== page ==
Gazza's still got the blues ...
At the turn of the 1980s there was something of a blues-rock revival going on, one that offered up new kids on the block like Robert Cray, Jeff Healey and Walter Trout, and old stagers like John Lee Hooker and Buddy Guy getting a new lease of life..
Gary Moore slipped in on this boom with one seminal album ‘Still Got The Blues’ in 1990 and a few spin-offs demonstrating his chameleon-like ability to adapt to the changing musical vogue.
Does anyone play these blues albums? They show that Moore is a disciplined, emotional player with a real talent for song construction, but very little of his nineties output breaks new ground even though – as evidenced here – he does break genuine sweat in live performance. Which is far more than Clapton in similar circumstances.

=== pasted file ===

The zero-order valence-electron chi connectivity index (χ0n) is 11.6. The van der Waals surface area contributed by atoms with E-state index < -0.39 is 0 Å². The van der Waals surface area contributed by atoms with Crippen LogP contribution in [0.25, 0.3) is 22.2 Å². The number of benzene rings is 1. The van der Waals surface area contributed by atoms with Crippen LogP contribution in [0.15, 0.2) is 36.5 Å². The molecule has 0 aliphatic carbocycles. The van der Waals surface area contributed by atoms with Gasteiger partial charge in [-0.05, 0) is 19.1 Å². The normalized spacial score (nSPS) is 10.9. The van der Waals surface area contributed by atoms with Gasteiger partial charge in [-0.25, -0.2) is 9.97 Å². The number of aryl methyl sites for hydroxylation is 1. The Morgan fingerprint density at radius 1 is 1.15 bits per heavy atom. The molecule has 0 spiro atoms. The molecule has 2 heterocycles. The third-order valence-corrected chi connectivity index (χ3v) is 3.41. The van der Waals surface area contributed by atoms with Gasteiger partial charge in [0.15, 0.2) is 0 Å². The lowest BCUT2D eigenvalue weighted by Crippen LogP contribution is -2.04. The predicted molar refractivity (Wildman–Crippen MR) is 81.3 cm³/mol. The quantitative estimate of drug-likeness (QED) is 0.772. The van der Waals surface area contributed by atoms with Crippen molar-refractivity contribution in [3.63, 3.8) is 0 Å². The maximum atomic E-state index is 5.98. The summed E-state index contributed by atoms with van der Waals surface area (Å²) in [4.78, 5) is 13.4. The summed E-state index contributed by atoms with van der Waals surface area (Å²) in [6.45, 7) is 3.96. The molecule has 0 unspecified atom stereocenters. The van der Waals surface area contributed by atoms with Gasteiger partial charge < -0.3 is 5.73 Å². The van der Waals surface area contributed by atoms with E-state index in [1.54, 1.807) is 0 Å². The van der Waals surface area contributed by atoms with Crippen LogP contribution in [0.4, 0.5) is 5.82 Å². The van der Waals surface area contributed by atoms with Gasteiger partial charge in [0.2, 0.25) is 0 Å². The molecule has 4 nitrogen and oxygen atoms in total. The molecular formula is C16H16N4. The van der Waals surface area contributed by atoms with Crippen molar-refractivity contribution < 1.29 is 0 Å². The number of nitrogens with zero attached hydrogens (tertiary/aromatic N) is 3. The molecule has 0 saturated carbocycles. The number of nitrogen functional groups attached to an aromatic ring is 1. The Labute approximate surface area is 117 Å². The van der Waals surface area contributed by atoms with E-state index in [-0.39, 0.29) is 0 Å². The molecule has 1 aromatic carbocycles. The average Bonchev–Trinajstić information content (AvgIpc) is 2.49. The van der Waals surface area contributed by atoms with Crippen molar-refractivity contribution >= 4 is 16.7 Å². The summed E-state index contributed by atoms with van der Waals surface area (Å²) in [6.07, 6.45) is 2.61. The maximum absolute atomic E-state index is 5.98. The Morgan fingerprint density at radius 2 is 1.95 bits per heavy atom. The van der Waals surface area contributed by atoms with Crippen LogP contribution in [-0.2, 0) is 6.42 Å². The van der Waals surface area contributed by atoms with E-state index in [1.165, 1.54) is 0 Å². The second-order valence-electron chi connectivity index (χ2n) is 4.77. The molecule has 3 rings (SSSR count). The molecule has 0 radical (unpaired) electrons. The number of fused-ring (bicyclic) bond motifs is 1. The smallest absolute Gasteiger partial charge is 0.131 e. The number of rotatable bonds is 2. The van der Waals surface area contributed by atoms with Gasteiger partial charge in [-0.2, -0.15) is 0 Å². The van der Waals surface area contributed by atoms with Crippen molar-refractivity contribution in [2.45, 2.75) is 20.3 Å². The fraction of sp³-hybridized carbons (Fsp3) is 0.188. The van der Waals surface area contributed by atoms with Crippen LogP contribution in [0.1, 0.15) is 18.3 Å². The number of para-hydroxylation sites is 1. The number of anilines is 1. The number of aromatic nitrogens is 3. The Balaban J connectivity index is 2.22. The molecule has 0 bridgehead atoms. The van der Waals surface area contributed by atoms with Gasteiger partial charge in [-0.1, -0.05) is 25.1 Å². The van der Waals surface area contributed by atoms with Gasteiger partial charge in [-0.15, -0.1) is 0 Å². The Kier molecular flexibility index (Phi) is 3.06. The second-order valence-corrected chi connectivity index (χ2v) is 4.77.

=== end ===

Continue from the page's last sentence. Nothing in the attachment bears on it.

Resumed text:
More recently Gazza appears to be back to singing the blues, so this Montreux compilation - which was filmed between 1990 and 2001 - is still very relevant. But in truth it is overkill for all but the Gazza die-hard who must own everything of their hero.
There are five sets spread over two discs, and thankfully - and surprisingly - with little duplication of material. If you’re looking for any of Gary Moore’s classic seventies and eighties output, you won’t find it here, which is a great shame for those non die-hards or non-blues aficionados who still admire his earlier solo output. Only the somewhat incongruous ‘Out In The Fields’, from the less bluesy 1997 set, and the inevitable ‘Parisienne Walkways’ hark back to former glories.
But the title of the penultimate track from the 2001 set really says it all: ‘Enough of the Blues’. After this four-hour marathon, you will have.
Review by David Randall